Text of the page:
Tag Archives: Sourdough

Pain au Levain!

I got a new cookbook at Costco last week, “The King Arthur Flour Baker’s Companion”, and I tried out a sourdough recipe from it today. It was a traditional French sourdough bread. This means flour, water, salt, and starter, but no other ingredients. Continue reading

Sourdough Pizza?

I was going to get home late last night, because of an Aikido class, so I didn’t want to cook dinner after I got home. So, I found a recipe for sourdough pizza. This solved two problems for me. One: What’s for dinner? Two: What am I going to do with the cup of sourdough I discard during every feeding? It turned out quite good, although next time I’ll make it a bit thinner. Continue reading

A Bounty of Breads

Today, I tried to see how much bread I could possibly bake in one day in my tiny oven. I estimated that I could do about six loaves in a day, and that turned out to be spot on. I tried two loaves each of three types of bread. This was a neat experiment because I have never baked this much before, and i hadn’t done any of these breads before either. Continue reading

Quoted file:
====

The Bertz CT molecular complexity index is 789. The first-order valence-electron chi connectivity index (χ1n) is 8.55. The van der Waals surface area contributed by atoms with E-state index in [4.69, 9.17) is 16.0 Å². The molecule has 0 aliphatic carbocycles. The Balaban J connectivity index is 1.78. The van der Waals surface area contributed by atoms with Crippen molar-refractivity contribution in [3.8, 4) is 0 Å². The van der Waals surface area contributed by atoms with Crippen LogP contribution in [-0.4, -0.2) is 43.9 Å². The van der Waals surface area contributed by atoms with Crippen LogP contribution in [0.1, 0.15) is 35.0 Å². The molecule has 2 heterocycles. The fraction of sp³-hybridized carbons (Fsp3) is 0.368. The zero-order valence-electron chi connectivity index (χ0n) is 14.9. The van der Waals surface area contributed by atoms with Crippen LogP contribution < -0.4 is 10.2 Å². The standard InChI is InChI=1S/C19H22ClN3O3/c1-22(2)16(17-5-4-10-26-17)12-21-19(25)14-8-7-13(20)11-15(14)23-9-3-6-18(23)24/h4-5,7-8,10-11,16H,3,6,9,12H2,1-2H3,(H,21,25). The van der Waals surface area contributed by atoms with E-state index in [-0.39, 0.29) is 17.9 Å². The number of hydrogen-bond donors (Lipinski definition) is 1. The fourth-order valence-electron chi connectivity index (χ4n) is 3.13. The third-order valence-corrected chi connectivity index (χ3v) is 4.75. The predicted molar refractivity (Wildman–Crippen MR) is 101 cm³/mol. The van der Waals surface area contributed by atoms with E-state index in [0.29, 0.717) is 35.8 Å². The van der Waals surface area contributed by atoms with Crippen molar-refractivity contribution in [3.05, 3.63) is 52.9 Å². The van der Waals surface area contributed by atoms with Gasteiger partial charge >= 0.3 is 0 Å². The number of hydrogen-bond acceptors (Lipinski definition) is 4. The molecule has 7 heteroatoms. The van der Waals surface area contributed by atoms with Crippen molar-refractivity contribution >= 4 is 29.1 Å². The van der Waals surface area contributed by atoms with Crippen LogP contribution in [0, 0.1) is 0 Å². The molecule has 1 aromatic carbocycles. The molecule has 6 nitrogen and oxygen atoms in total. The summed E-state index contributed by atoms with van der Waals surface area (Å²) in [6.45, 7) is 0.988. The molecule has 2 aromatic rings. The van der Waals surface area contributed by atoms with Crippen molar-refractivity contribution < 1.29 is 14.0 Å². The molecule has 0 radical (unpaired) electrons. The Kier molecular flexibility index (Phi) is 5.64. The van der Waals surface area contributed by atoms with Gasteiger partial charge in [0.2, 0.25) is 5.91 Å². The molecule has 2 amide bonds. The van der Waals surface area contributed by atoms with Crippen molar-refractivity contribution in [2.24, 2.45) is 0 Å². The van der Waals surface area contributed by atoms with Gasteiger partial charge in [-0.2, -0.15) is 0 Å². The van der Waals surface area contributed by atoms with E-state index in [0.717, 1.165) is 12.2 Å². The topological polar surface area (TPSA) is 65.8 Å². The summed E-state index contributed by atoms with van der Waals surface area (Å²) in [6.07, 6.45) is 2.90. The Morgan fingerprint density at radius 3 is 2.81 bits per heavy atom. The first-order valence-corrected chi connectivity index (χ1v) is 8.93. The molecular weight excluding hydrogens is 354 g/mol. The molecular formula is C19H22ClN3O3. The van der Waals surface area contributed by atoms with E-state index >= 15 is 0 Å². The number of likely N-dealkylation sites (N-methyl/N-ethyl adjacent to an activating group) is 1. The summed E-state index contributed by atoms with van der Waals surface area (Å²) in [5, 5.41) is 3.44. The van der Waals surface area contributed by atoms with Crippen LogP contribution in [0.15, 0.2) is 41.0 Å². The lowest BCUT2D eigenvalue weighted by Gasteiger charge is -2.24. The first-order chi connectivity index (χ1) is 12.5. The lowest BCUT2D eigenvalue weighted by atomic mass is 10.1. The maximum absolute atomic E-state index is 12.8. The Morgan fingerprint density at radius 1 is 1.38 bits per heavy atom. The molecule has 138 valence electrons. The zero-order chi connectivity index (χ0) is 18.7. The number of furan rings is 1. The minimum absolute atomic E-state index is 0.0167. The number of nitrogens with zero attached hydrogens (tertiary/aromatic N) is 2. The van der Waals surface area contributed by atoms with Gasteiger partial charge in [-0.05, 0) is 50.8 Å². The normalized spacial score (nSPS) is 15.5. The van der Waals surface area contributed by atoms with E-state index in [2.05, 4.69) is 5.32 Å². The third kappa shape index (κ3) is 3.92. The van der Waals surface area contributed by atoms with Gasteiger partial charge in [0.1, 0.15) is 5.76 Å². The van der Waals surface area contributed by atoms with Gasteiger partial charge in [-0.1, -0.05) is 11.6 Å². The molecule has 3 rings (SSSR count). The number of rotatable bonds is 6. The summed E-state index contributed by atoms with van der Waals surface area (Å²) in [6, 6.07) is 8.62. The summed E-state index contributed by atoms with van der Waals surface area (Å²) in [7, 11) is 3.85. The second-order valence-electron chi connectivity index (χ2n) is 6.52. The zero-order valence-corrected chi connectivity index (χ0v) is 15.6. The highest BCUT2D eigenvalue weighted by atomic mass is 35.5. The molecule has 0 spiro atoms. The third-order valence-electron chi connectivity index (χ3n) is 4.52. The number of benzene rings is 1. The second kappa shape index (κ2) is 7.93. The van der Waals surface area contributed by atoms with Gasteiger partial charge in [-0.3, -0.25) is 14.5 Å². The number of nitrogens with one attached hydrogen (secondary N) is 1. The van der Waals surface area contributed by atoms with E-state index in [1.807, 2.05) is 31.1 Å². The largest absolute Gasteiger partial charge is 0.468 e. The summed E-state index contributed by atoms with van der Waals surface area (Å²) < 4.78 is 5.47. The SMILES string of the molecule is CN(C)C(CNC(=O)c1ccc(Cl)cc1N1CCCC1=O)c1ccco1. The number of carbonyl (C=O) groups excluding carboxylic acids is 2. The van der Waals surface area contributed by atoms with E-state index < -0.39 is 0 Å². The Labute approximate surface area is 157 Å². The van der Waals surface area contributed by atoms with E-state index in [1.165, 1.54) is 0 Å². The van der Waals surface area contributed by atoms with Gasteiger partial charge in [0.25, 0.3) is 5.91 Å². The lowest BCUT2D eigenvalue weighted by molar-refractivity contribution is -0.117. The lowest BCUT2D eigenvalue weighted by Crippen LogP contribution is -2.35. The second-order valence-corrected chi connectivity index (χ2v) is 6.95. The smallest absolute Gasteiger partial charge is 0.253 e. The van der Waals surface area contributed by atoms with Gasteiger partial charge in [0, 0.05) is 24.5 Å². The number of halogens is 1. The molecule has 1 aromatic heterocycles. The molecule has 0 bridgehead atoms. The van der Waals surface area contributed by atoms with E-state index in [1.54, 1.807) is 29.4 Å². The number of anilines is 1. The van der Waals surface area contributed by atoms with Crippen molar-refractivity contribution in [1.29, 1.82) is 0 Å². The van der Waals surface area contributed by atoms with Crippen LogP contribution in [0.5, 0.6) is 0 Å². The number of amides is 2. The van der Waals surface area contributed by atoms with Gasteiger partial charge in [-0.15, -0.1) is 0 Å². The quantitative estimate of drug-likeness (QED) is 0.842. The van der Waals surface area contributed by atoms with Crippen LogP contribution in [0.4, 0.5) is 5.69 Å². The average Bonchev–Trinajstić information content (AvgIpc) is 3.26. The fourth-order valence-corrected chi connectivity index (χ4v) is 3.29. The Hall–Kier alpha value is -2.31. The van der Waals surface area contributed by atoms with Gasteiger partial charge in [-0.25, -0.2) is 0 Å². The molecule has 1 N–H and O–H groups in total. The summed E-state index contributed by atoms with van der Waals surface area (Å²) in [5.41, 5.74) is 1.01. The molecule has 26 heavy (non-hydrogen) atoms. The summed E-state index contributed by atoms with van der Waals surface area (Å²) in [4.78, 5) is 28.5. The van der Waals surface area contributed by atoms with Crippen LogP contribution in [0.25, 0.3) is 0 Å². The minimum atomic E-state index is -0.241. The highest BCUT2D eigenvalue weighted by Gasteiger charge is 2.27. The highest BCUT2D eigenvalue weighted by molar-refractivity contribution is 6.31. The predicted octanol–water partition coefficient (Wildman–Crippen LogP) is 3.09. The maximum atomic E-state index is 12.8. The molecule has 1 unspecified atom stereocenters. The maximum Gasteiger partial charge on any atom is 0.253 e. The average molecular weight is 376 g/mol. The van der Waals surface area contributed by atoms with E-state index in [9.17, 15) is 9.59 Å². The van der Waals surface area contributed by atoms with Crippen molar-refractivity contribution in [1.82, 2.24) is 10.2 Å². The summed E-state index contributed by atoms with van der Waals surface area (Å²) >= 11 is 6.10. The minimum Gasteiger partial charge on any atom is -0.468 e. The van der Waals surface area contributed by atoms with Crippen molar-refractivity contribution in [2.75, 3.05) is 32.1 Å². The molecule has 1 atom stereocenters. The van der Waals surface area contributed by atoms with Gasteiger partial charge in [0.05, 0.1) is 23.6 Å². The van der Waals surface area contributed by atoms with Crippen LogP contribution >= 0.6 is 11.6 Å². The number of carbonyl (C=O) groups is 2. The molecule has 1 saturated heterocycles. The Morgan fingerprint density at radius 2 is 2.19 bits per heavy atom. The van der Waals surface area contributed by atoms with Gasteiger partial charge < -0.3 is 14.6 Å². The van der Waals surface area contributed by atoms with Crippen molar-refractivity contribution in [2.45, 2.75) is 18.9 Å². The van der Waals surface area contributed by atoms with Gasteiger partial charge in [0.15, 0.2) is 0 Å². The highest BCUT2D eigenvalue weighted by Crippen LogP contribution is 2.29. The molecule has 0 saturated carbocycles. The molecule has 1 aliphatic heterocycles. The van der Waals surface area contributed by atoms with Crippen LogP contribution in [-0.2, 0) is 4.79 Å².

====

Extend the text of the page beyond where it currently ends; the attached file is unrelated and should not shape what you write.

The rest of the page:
Yummy Sourdough Bread

Alright. So you’ve got a sourdough starter, and you’ve been feeding it religiously for a few days. Now, it is time to bake delicious sourdough bread. I got a bit creative this time, adding flaxseed, but this is essentially the recipe I’ve been using for sourdough. Sourdough is a bit different to work with than bread made with baker’s yeast, but it is well worth it. The biggest difference is the amount of time it takes. You have to plan ahead to bake sourdough bread, since it rises more slowly. You also want to give it time for that delicious sourdough flavor to develop. The advantage is that sourdough tastes amazing, you don’t have to keep purchasing yeast, and it keeps much better, letting you bake more bread in advance and reducing waste. Continue reading

Feeding a Sourdough Starter

Later today, I will post a recipe for sourdough bread. First, however, I would like to talk about sourdough starters. In many of today’s breads, we use baker’s yeast to make the bread rise. This works well, because while the yeast munch away on the sugars and starches present in flour, they give off carbon dioxide, creating gas bubbles in the dough which rise the bread. While baker’s yeast is a pure strain of factory-cultured yeast, sourdough is a culture of wild yeasts and bacteria that occur naturally on flour. The bacteria acidify the dough, giving it a characteristic flavor and preserving the bread. By using a sourdough starter, you no longer have to buy commercially produced yeast. Also, sourdough bread keeps much longer than yeast bread, so you don’t have to bake as often to be able to eat healthy, fresh bread. Continue reading